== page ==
For most of their history, the Federal Home Loan Banks were overseen by the Federal Home Loan Bank Board. That agency had a mixed mandate to help operate the Banks, to regulate the Banks' owners – federally insured thrifts - and to promote the Federal Home Loan Banks and thrifts.

Congress sorted out this puzzle with the passage of the Financial Institutions Reform Recovery and Enforcement Act (FIRREA) in 1989. Nevertheless, in a 1998 report, the General Accounting Office (GAO) found that the Federal Housing Finance Board – nine years after its creation – remained inadequately focused on safety and soundness supervision and too closely involved in operating the Banks, and at times appeared to be a cheerleader for the Banks, rather than an arm's length regulator.

Upon becoming chairman in December 2001, I quickly determined these problems still existed and had to be corrected for the Finance Board to effectively oversee the Federal Home Loan Banks and Office of Finance for safety and soundness and achievement of their housing finance mission. Just one example demonstrates this point: At the time of my appointment, the Finance Board had only eight bank examiners on staff to review and supervise a dozen financial institutions with, at the time, more than $700 billion in assets, more than $30 billion in capital, and some $650 billion in outstanding debt. Yet, at the same time, the agency also had eight people in its Office of Public Affairs. The relative allocation of resources simply did not meet the agency's statutory mandates.

In addition to being understaffed, the examination function insufficiently focused on the Banks' risk assessment processes and the Banks' internal control systems. Such shortcomings had been identified in the 1998 GAO report on the Finance Board's examination program

These circumstances called for an immediate and vigorous response, beginning with the recruitment of new leadership for the agency's Office of Supervision. Following a national search, the Finance Board has in place a new director and a new deputy director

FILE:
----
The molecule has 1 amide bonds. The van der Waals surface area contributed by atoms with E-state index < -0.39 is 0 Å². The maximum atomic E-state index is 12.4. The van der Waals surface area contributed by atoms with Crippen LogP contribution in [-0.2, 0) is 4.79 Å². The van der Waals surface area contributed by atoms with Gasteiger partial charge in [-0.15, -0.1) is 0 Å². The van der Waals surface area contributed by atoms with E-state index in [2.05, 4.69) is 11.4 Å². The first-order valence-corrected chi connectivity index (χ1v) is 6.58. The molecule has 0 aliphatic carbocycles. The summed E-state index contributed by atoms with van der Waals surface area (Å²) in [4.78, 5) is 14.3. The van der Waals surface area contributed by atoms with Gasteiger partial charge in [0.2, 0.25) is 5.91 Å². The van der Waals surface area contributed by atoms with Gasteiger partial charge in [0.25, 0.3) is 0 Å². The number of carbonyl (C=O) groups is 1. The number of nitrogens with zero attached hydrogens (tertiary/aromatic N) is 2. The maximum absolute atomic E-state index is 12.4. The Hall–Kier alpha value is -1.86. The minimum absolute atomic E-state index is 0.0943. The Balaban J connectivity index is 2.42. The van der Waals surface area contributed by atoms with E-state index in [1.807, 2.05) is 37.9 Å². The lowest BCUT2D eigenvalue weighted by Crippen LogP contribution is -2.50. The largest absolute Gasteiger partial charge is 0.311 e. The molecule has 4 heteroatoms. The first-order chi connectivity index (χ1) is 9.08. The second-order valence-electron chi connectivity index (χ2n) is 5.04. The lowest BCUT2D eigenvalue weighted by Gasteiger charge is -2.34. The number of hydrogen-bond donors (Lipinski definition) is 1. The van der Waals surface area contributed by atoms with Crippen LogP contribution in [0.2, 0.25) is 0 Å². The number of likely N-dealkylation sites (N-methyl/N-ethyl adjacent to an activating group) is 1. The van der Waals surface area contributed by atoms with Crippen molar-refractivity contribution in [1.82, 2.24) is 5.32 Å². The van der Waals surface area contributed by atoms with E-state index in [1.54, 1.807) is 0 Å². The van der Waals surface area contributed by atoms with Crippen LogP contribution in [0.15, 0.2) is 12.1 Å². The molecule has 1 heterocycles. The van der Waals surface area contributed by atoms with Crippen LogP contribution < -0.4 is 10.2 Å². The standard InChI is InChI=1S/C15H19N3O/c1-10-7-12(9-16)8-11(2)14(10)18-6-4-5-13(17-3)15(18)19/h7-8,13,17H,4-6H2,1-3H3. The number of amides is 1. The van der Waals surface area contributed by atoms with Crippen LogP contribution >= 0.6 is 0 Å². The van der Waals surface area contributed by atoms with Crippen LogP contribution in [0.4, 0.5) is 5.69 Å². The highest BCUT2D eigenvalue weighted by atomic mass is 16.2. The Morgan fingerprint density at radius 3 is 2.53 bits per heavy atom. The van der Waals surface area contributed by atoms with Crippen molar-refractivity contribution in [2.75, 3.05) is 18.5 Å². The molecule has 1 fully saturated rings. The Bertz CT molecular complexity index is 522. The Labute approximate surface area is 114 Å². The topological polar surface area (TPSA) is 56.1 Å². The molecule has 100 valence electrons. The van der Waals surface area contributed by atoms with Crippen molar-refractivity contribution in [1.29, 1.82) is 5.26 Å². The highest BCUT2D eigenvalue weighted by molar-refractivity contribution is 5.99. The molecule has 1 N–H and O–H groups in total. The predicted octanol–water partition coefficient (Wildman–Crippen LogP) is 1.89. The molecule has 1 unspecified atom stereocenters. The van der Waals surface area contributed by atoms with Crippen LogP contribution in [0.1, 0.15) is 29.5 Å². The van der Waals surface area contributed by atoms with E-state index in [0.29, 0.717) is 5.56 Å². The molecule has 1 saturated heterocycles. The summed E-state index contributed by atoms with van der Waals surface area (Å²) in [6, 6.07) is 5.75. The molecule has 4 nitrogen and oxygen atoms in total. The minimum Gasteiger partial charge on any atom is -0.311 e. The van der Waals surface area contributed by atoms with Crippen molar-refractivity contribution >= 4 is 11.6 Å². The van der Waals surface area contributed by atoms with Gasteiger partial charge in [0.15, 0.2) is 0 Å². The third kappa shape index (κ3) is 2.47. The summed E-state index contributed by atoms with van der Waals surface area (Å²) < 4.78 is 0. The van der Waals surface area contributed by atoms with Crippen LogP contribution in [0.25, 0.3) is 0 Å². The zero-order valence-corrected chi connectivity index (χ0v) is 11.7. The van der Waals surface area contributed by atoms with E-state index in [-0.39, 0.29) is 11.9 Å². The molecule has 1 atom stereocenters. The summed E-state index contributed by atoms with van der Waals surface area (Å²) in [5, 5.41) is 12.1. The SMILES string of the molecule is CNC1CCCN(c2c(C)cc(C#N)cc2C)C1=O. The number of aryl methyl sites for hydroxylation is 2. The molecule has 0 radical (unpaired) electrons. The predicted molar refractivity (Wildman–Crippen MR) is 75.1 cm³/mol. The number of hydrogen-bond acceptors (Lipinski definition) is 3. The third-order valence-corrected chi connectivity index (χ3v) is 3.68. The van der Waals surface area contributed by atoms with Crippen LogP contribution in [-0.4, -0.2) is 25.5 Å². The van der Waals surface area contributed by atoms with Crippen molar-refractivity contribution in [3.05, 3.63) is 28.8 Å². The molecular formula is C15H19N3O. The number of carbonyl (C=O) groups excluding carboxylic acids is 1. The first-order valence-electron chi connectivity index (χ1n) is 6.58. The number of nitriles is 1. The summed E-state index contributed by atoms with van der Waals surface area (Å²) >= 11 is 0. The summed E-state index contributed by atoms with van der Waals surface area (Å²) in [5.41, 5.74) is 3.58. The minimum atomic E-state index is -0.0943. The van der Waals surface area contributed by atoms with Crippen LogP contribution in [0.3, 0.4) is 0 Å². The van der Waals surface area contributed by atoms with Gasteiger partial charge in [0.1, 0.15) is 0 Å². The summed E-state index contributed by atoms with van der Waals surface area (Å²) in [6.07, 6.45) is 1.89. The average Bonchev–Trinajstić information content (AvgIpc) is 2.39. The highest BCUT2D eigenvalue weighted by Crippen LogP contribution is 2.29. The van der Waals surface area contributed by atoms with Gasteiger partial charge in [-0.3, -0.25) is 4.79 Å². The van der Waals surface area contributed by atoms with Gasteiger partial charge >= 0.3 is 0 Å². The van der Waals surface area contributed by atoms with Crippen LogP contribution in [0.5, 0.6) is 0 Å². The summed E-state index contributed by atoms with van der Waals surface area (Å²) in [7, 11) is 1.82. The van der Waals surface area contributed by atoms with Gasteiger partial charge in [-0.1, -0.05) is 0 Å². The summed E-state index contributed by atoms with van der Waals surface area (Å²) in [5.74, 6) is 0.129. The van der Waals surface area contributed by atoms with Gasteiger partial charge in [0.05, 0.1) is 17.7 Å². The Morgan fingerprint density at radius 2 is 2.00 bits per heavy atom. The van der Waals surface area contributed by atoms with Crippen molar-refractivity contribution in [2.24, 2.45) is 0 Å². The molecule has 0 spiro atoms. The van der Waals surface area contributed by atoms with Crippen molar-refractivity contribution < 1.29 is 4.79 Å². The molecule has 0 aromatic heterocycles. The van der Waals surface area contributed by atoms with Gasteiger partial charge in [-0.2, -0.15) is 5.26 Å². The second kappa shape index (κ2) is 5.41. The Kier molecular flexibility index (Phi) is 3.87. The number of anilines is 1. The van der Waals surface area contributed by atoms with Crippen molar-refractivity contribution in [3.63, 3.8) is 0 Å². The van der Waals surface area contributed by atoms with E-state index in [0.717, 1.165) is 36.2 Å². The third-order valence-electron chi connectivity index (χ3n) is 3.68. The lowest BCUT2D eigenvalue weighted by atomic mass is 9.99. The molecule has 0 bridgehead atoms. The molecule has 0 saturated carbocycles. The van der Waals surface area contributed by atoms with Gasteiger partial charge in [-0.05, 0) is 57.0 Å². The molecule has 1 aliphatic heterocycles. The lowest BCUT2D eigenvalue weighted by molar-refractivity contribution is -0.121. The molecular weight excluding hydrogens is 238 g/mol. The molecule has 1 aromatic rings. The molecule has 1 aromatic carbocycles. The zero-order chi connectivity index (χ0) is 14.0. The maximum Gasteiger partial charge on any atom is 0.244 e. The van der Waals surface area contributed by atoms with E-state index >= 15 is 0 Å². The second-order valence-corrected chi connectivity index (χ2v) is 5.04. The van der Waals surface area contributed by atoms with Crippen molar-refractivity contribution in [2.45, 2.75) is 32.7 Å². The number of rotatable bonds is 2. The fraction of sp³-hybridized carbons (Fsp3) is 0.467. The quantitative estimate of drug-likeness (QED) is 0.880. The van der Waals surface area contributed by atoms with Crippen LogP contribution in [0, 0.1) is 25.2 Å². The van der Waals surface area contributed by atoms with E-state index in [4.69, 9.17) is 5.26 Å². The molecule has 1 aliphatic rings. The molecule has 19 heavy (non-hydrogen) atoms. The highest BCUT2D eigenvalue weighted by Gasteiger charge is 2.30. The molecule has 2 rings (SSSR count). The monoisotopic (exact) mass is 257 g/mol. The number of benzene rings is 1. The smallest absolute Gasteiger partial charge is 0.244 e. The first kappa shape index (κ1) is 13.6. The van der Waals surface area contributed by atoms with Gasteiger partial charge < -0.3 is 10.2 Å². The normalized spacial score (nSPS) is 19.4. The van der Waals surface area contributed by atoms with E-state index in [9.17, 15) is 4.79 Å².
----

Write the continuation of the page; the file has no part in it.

of supervision, who between them have 40 years of regulatory experience with the Office of the Comptroller of the Currency and the Federal Deposit Insurance Corporation (FDIC).

My Finance Board colleagues and I increased the resources available for supervision, expanding the agency's examination staff to 17 full-time bank examiners. Our goal is to have 24 in place by the end of this calendar year, and 30 by October 2004.

The Finance Board is now conducting more thorough, risk-focused examinations, and communicating the results of those examinations more effectively to the Banks.

Examinations now recognize that banking – including AAA-rated, GSE banking is a business of managing risks, and the responsibility of bank supervisors is to ensure that the institutions they regulate understand those risks and monitor and control them through prudent risk management practices.

To enhance analysis and oversight in the risk management area, we have established two risk units - a Risk Modeling Division and a Risk Monitoring Division. The Risk Modeling Division is responsible for the development of our asset/liability modeling and for monitoring the Bank's internal interest rate risk models. The Risk Monitoring Division pulls together our data and the Banks' own financial reporting into a risk-monitoring framework.